Racecourse gull numbers fluctuated as usual, with maximum counts of at least 400 Black-headed Gull on the central grass on 21/11, c.450 on 23/12, seventy six Lesser Black-backed Gull (including 26 juveniles) seen on 21/11, and four adult and two immature Herring Gull on 14/11.  Other Dunstall Park records included 76 grazing Canada Geese on 26/11 and a group of 18 grazing Greylag on 13/8 (the albino Greylag was with the grazing geese throughout August and into September).  A pair of non-ringed Mute Swan first seen at the lake in early October were still visiting at the end of the year, and were most probably the birds seen in recent weeks on the Staffs & Worcs Canal between Compton and Autherley junction.

                                                             Finch flocks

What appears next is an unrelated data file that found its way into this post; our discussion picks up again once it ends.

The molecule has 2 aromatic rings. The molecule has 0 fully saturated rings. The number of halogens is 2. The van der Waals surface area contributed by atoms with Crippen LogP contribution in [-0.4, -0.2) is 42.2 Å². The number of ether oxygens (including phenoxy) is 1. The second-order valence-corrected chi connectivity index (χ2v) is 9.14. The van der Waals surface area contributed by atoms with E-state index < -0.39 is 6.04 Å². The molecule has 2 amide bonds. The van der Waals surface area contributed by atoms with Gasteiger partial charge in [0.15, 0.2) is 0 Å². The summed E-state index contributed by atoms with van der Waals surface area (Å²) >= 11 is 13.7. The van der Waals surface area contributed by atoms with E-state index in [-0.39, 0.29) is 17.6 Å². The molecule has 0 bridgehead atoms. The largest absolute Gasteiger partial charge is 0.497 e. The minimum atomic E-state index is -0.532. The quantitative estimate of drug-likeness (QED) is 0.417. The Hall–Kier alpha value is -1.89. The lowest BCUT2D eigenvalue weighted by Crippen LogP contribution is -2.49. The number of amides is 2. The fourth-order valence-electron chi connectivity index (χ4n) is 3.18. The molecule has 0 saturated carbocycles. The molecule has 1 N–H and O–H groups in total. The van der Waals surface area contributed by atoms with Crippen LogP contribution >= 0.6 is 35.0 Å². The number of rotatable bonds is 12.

Autumn and early winter raptor records from along the Smestow Valley were intermittent, but two Buzzard were seen plunge-diving over the old Valley Park School buildings on 18/8, and at least one young Sparrowhawk called for food on the western edge of the racecourse on 13/8.  By the year’s end most winter thrushes had moved through into South Staffordshire, Shropshire and beyond, but at least 20 Redwing were noted flying over Newbridge on 17/11.  Resident Mistle Thrush were vocal and active as the year ended, as were Great Spotted Woodpecker, both species seen disputing territories in the Newbridge area on 27/12.  A Green Woodpecker called from the edge of the Compton barleyfield on 16/11, territorial calls were heard from Nuthatch in and near Newbridge wood and along the old railway south of Hordern Road at the end of December, and a Great Spotted Woodpecker drummed by Dunstall Park on the exceptionally early date of 23/12.  Winter finch flocks were noted by the barleyfield (cf Ian and Geoff’s posts), with six Redpoll feeding in a silver birch by Newbridge playingfield on 26/11 and a singing Goldfinch among a small flock just north of Compton canal lock on 16/11.  Five male Bullfinch were seen together by the old railway just south the Meccano bridge on 16/11.